By Lisa Newman
“Those who do not have power over the story that dominates their lives, power to retell it, rethink it, deconstruct it, joke about it, and change it as times change, truly are powerless, because they cannot think new thoughts.” ~ Salman Rushdie
This is the power that Jeannette Walls gained when she wrote The Glass Castle. In publishing her memoir, and through the commitment and hard work she put into her book tours, Walls encouraged her readers to do the same: retell, laugh, cry it out, think new thoughts and change. This was why I chose The Glass Castle to give on World Book Night 2012.
But I wasn’t alone that day last year in my book giving endeavors. As I wandered through my neighborhood drugstore and grocery store with twenty books in my bag, there were over 25,000 other book givers all across the United States giving away their chosen titles in their communities. Through the generous donation of paper, printing, author royalties, and shipping, a half million books were given away to light or non-readers last April 23, 2012.
As a bookseller at Lemuria, I was also lucky enough to organize our store as a pick-up location. In the Jackson area, World Book Night givers handed out about 1,200 books in coffee shops, the YMCA, transportation hubs, hospitals, parks, schools, and even on buses. One book giver describes her experience:
“I never expected that I’d describe the twenty minutes spent in the Jackson Amtrak Station waiting area last April as ‘transcendent.’ However, that’s the best word I know to explain my experience of approaching total strangers with a gift in hand. Following the recipients’ initial caution at my approach, then disbelief, came my own gift as I slipped the book into the recipients’ hands: the opportunity to share my love of Anne Patchett’s Bel Canto. For a brief moment, I wasn’t speaking to a stranger, but the best of friends.”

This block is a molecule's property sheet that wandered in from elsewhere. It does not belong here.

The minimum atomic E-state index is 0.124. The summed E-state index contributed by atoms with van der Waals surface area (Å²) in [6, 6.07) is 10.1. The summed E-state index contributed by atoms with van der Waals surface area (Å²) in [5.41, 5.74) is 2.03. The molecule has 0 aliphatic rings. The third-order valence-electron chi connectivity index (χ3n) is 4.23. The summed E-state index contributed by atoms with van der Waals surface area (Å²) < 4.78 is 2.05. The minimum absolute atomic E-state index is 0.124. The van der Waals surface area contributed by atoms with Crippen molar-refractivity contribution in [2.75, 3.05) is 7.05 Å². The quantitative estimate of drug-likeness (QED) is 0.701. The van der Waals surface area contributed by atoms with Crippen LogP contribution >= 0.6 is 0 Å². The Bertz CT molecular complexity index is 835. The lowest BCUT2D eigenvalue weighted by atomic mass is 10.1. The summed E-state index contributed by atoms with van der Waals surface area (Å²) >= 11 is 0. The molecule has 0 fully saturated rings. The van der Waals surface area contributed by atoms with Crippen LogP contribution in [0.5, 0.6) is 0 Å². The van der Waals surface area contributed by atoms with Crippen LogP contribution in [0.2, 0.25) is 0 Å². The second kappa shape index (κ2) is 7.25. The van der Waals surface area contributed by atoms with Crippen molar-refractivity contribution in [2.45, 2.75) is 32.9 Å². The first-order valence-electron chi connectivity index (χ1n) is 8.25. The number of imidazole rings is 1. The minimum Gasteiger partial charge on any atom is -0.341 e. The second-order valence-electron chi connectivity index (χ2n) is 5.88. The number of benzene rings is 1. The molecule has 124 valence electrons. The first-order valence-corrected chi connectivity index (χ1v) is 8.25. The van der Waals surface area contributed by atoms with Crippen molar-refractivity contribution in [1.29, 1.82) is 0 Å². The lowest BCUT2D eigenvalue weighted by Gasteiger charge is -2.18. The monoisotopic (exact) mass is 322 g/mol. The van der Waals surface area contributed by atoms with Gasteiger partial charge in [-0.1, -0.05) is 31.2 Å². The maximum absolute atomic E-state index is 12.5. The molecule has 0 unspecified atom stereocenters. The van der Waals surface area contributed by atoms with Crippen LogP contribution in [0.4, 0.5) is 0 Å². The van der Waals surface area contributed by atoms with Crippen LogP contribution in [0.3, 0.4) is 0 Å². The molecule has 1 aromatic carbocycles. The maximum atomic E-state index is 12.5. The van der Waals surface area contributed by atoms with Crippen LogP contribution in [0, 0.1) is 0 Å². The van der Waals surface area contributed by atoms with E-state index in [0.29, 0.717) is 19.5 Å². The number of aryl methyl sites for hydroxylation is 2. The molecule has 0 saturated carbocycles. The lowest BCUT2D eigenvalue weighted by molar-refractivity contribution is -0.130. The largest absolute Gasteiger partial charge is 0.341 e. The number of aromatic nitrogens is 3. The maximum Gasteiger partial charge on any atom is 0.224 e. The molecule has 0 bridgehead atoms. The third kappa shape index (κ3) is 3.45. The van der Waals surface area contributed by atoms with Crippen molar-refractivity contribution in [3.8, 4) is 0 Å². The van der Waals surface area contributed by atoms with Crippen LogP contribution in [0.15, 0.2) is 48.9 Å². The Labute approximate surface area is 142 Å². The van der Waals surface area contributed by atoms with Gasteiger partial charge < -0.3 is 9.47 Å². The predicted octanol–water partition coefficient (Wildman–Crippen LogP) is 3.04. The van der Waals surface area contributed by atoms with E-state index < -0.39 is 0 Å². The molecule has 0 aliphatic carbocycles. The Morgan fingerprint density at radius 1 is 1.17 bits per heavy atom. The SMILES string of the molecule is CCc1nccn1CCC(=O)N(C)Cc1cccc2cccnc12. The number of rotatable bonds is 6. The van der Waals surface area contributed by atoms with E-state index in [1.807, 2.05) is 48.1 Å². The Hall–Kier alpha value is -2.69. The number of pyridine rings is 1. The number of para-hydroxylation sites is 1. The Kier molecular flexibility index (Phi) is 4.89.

Beyond the efforts of individual givers in the Jackson area, 1 Campus 1 Community of Millsaps College, an organization that seeks to share resources and respond to needs both inside and outside the Millsaps gates, applied to give as a group to off-campus community groups with whom they have worked. Over 300 books were given to Life Skills classes, PTA parents at Boyd Elementary and GED class participants.
Looking back to last year, I recall that before I knew it I had only two books left in my bag and I decided to venture across the street to a fast food place. I shared how much I loved The Glass Castle and then a young woman on break asked me to sit down with her. She also convinced me that I was thirsty and a little bit hungry after my afternoon adventure. Over apple pie she asked me why I loved reading so much. Ironically, while we talked I glanced over at a fake bookshelf used as decoration with books cut right in half with just their spines for show. Minutes flew by as we shared our stories of real books and real life.
I can’t wait to meet this year’s class of World Book Night givers. My chosen title is Glaciers by Alexis M. Smith, a novel about a young woman who finds love and treasures in the most unlikely places – not so unlike the transformational act of sharing a book, and finding unexpected blessings. If you had twenty books in your bag to give away what would they be?
World Book Night U.S. is a celebration of books and reading held on April 23, when 25,000 passionate volunteers across America will give a total of a half million books within their communities to those who don’t regularly read. In 2012, World Book Night was celebrated in the U.S., the UK, Ireland, and Germany and saw over 80,000 people give more than 2.5 million books.